Page 1:Surround Sound Headsets? Come Out With Your Ears Up!
Page 2:Arctic Sound P531
Page 3:Cooler Master CM Storm Sirus
Page 4:Corsair Vengeance 1500
Page 5:Creative Sound Blaster Tactic 3D Sigma
Page 6:Logitech G35
Page 7:Psyko Carbon
Page 8:Razer Megalodon
Page 9:Thermaltake eSports Shock One
Page 10:Test Setup And Benchmarks
Page 11:Benchmark Results: Frequency Response And Microphone Quality
Page 12:Subjective Testing And Conclusion
Razer made a name for itself by designing a number of different premium gaming peripherals, so we’re curious to see how its headset family evolves. The upcoming Razer Tiamat is not quite ready for prime time, so we're looking at its older Megalodon this time around.
Razer’s Megalodon costs $127, tying it for the second most expensive headset spot in our round-up. Fortunately, the product does not disappoint at that price point, providing great-looking features and a classy finish. The ear cups sport an illuminated Razer logo, there is plenty of padding around the head, and construction is sturdy. Weighing just 8 oz, this is by far the lightest contender in our story, which helps keep the headset comfortable during extended gaming.
You can push the microphone boom out of the way, but that doesn't automatically mute the mic. For that, you need the remote control's pod.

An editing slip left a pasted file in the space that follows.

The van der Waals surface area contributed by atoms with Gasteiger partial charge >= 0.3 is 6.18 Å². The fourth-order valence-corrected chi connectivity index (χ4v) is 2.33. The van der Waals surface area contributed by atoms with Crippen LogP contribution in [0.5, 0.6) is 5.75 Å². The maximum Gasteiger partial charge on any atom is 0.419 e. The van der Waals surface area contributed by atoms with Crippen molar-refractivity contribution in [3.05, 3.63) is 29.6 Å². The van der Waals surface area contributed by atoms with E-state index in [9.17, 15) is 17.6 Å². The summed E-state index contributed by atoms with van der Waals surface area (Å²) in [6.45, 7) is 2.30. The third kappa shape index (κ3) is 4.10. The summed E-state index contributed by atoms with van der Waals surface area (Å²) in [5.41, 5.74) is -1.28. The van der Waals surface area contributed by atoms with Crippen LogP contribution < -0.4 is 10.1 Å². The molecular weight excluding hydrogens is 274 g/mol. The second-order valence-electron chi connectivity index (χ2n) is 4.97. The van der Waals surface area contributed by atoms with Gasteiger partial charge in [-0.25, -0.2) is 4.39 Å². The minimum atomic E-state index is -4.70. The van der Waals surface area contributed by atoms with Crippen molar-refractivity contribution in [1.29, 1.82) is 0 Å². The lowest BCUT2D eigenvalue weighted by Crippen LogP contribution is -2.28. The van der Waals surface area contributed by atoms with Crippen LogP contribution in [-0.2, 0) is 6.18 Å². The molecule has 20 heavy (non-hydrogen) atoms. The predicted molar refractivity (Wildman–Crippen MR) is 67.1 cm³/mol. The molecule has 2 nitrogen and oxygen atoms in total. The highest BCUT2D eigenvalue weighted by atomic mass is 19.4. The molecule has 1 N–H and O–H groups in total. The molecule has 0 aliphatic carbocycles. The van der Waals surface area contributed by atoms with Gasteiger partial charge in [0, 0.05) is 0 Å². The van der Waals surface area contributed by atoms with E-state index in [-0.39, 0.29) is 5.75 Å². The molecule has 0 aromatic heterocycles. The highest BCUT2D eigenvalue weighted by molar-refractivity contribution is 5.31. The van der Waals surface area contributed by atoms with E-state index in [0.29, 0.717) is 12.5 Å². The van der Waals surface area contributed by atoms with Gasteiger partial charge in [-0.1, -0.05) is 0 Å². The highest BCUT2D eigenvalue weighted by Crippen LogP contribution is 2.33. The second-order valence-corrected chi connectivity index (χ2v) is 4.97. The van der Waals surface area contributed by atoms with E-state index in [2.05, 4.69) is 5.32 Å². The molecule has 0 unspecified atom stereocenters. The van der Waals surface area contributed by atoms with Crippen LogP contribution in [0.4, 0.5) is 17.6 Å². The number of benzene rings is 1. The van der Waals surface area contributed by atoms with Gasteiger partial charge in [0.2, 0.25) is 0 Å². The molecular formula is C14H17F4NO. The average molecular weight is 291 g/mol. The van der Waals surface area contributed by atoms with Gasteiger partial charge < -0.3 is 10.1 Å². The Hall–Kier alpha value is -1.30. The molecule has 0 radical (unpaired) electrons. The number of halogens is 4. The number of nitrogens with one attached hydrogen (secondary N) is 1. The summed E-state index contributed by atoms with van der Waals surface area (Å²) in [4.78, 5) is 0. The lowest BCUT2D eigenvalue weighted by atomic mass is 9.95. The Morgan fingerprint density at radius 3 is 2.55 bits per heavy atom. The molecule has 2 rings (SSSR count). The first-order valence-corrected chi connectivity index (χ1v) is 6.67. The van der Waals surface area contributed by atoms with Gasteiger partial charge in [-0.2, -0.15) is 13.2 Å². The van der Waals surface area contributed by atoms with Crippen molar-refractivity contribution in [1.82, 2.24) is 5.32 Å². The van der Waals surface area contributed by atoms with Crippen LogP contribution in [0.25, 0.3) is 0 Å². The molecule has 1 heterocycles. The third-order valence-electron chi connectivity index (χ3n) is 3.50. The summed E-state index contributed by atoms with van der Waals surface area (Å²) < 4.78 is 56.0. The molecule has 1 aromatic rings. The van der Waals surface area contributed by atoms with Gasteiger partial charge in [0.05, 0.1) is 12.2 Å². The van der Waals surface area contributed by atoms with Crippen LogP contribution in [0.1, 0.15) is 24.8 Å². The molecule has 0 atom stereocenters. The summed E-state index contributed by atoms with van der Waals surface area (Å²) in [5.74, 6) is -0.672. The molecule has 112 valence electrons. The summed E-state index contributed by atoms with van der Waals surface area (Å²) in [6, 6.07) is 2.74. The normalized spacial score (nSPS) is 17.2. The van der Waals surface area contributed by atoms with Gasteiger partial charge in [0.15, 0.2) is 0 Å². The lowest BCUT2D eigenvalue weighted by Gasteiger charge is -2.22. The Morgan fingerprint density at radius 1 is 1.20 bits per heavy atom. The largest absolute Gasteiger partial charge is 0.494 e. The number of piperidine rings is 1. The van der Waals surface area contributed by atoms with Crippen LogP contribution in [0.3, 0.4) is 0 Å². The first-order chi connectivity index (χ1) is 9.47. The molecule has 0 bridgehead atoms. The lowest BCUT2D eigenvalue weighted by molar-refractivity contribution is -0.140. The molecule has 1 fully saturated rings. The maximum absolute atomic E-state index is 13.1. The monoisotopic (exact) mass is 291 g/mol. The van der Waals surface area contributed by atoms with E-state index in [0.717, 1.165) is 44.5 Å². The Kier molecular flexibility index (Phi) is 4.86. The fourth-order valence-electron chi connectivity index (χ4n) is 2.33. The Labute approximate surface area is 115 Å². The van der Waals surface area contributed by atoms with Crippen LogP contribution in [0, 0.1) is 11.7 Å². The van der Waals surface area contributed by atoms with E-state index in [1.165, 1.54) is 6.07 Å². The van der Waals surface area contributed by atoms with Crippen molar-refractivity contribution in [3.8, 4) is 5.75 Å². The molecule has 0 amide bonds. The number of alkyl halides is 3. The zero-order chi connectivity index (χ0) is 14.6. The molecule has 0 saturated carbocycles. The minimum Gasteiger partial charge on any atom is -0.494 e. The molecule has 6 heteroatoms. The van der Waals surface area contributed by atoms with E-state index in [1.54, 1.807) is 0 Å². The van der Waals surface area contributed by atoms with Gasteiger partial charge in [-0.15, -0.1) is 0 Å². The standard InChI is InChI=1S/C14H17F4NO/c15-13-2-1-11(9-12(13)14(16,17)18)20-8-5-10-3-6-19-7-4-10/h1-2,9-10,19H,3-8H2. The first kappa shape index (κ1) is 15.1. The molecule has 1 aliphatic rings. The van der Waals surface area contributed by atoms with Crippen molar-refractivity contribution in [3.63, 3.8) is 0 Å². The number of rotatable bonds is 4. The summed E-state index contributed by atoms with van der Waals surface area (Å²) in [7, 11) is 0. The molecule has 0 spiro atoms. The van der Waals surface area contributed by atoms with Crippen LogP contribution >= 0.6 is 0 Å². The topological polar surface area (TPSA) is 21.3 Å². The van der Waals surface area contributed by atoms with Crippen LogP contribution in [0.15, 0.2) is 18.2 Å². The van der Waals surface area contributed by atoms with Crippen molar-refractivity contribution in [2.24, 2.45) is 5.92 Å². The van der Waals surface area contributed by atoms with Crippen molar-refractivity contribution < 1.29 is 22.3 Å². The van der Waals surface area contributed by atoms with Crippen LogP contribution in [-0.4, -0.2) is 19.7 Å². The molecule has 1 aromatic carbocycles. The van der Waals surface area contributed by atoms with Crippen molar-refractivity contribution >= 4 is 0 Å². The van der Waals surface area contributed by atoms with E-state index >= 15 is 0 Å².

The headset plays host to two 40 mm neodymium drivers rated for a frequency response between 20 Hz and 20 kHz. Resulting sound reproduction is excellent, second only to Corsair's Vengeance in our subjective tests.
Razer calls its remote control pod the Maelstrom Audio Engine. This large block contains the USB audio chipset. It can switch from stereo output to virtual 7.1-channel sound dynamically with the press of a button. The pod is attractive, completely illuminated, and armed with the ability to adjust each channel's volume independently. There are also mic mute, sensitivity, and level controls.
Our only complaint is that the touch-based control wheel isn’t nearly as responsive or pleasant to use as a solid dial would have been. The Megalodon requires no driver, which is both positive and negative. Although there are no settings to configure, you also don't have the control panel or graphic equalizer to tune.
The Megalodon doesn't offer analog connectivity. It's USB-only.
Razer’s headset comes with a storage/travel case and a documentation folder that includes a quick start guide, a master guide, a certificate of authenticity, Razer's product catalog, and two stickers. The functional storage case is a really nice touch for gamers who go to LAN parties, making it easier to protect the fragile audio equipment.
- Surround Sound Headsets? Come Out With Your Ears Up!
- Arctic Sound P531
- Cooler Master CM Storm Sirus
- Corsair Vengeance 1500
- Creative Sound Blaster Tactic 3D Sigma
- Logitech G35
- Psyko Carbon
- Razer Megalodon
- Thermaltake eSports Shock One
- Test Setup And Benchmarks
- Benchmark Results: Frequency Response And Microphone Quality
- Subjective Testing And Conclusion